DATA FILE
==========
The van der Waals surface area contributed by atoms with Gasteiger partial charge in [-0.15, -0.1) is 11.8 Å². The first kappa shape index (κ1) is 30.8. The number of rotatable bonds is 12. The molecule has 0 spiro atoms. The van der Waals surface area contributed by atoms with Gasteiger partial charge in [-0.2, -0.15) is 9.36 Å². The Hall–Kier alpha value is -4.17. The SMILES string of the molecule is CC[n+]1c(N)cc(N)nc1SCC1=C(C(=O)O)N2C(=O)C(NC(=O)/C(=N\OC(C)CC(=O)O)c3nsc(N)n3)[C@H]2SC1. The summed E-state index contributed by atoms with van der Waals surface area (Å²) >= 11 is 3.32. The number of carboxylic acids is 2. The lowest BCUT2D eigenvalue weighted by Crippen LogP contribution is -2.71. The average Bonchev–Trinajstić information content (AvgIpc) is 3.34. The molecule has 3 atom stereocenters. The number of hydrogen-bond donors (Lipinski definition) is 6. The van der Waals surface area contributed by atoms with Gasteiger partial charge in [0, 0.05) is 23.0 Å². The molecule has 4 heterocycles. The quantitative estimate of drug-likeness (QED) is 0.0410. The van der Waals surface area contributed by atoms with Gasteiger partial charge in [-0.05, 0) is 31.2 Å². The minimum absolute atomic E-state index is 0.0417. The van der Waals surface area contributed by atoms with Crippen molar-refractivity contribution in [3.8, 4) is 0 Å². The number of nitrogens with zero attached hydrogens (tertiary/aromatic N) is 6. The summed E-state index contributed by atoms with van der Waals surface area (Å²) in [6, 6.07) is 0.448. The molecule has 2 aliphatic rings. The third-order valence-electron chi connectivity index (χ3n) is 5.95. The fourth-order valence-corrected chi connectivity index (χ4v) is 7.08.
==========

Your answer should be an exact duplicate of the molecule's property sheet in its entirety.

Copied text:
The van der Waals surface area contributed by atoms with Gasteiger partial charge in [-0.15, -0.1) is 11.8 Å². The first kappa shape index (κ1) is 30.8. The number of rotatable bonds is 12. The molecule has 0 spiro atoms. The van der Waals surface area contributed by atoms with Gasteiger partial charge in [-0.2, -0.15) is 9.36 Å². The Hall–Kier alpha value is -4.17. The SMILES string of the molecule is CC[n+]1c(N)cc(N)nc1SCC1=C(C(=O)O)N2C(=O)C(NC(=O)/C(=N\OC(C)CC(=O)O)c3nsc(N)n3)[C@H]2SC1. The summed E-state index contributed by atoms with van der Waals surface area (Å²) >= 11 is 3.32. The number of carboxylic acids is 2. The lowest BCUT2D eigenvalue weighted by Crippen LogP contribution is -2.71. The average Bonchev–Trinajstić information content (AvgIpc) is 3.34. The molecule has 3 atom stereocenters. The number of hydrogen-bond donors (Lipinski definition) is 6. The van der Waals surface area contributed by atoms with Gasteiger partial charge in [0, 0.05) is 23.0 Å². The molecule has 4 heterocycles. The quantitative estimate of drug-likeness (QED) is 0.0410. The van der Waals surface area contributed by atoms with Gasteiger partial charge in [-0.05, 0) is 31.2 Å². The minimum absolute atomic E-state index is 0.0417. The van der Waals surface area contributed by atoms with Crippen molar-refractivity contribution in [3.8, 4) is 0 Å². The number of nitrogens with zero attached hydrogens (tertiary/aromatic N) is 6. The summed E-state index contributed by atoms with van der Waals surface area (Å²) in [6, 6.07) is 0.448. The molecule has 2 aliphatic rings. The third-order valence-electron chi connectivity index (χ3n) is 5.95. The fourth-order valence-corrected chi connectivity index (χ4v) is 7.08.